Sciatica

The term 'sciatica' describes pain along the course of the sciatic nerve in the lumbar spine that causes pain to radiate from the back down the leg in the distribution innervated by one of five distinct nerves: L1 = groin, L2 = upper thigh, L3 = middle thigh, L4 = knee, L5 = shin, top of foot, big toe, S1 = lateral calf, heel, bottom of foot (caused by a herniated disc chemical irritation from an annular tear).

This condition is an irritation or compression of one or more nerve roots in the lumbar spine. Because these nerves travel to the hips, buttocks, legs and feet, an injury in the lumbar spine can cause symptoms in these areas. Sciatica may result from a variety of problems with the bones and tissues of the lumbar spinal column.

Do you have sciatica?

What symptoms should you look for if you suspect you may be suffering from sciatica? Sciatica can come and go, cause numbness and tingling, or unrelenting pain. When the symptoms persist or recur more and more frequently, an MRI will help determine whether the abnormality can explain the location or distribution of the leg symptoms.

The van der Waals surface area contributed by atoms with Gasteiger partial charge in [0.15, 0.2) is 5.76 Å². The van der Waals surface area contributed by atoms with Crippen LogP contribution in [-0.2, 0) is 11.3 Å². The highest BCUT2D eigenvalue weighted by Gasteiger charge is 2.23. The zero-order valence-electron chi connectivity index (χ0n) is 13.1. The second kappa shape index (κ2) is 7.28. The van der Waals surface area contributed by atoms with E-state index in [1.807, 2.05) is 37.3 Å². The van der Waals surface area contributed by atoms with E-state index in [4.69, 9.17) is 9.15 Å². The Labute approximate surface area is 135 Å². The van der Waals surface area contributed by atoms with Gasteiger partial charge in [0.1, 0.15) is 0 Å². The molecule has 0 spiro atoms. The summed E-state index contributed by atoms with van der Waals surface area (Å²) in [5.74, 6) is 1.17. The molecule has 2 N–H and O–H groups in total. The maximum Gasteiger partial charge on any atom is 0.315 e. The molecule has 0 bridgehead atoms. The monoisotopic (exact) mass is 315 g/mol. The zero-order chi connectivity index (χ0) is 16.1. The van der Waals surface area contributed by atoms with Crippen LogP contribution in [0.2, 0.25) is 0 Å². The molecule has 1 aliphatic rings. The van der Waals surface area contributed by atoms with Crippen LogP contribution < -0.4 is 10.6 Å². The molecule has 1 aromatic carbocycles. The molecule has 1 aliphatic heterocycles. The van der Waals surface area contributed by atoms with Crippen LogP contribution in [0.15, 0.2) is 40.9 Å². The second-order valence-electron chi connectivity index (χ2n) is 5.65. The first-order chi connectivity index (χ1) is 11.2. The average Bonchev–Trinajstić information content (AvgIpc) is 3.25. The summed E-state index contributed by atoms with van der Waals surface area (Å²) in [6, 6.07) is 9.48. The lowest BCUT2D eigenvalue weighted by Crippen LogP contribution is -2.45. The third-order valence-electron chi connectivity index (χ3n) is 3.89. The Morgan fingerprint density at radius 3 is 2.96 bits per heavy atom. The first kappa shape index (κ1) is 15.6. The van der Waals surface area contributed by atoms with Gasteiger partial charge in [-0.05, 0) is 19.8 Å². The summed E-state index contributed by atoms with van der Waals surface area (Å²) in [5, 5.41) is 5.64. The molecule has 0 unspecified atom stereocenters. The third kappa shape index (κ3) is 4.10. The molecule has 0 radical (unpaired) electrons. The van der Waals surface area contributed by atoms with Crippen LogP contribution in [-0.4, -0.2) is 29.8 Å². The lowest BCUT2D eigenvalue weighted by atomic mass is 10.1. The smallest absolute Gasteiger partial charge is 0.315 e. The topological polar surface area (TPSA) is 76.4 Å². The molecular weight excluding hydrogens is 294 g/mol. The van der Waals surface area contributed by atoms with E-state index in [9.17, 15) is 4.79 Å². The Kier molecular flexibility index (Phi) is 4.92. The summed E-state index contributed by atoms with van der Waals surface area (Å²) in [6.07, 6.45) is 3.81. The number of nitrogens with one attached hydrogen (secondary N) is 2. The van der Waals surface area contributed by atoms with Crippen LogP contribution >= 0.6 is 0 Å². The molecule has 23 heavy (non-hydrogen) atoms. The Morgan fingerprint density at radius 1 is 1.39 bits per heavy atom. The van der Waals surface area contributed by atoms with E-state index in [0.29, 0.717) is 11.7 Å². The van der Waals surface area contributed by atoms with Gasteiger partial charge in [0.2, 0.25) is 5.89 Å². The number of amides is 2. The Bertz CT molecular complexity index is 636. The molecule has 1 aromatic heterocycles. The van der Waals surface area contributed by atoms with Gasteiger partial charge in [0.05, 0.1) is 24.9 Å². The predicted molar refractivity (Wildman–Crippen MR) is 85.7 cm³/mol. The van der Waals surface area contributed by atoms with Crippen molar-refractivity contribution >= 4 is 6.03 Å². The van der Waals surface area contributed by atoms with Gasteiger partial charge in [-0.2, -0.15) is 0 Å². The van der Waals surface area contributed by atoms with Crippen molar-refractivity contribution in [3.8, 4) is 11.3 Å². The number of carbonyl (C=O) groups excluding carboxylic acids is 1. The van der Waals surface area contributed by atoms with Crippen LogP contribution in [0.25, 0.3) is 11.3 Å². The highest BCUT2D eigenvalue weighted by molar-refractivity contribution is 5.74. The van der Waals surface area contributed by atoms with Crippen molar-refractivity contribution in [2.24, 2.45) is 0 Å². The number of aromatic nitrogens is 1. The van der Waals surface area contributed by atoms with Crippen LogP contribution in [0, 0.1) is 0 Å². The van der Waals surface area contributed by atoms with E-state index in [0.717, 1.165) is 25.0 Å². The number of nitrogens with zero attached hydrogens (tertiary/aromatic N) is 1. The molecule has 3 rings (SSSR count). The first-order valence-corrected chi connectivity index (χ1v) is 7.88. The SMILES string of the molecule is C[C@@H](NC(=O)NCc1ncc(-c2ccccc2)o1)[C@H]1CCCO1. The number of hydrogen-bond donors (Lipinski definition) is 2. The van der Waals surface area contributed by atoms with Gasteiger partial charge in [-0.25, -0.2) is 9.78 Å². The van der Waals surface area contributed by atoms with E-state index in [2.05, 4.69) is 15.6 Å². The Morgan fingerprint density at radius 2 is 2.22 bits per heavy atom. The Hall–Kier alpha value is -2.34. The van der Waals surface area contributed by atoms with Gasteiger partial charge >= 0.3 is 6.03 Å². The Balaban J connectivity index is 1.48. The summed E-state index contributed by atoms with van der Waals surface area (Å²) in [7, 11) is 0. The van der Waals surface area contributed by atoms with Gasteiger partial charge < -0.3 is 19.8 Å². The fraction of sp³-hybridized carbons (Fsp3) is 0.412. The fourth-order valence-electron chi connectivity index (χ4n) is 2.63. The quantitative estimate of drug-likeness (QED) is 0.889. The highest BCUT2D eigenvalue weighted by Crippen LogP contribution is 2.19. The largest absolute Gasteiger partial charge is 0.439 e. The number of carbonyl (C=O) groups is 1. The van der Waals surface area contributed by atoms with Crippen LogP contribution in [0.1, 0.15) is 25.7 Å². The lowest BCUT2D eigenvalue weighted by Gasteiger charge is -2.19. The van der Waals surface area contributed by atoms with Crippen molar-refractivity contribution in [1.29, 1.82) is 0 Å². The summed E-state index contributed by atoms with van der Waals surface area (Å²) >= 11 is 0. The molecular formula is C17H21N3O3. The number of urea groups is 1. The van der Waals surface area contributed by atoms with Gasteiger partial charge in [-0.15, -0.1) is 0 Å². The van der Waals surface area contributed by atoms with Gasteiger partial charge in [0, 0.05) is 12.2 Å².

What are your treatment options?

Non-surgical treatment with rest and medications, if it relieves symptoms, is usually adequate, but if symptoms persist, there are minimally invasive methods to resolve symptoms that may involve discography, epidural blocks, endoscopic surgery, or open spine surgery to decompress the disc to close the annular tear. Recurrences will always be a risk, but is less with the least invasive approaches. You should always consult your physician and discuss what the best course of treatment for your particular pain would be.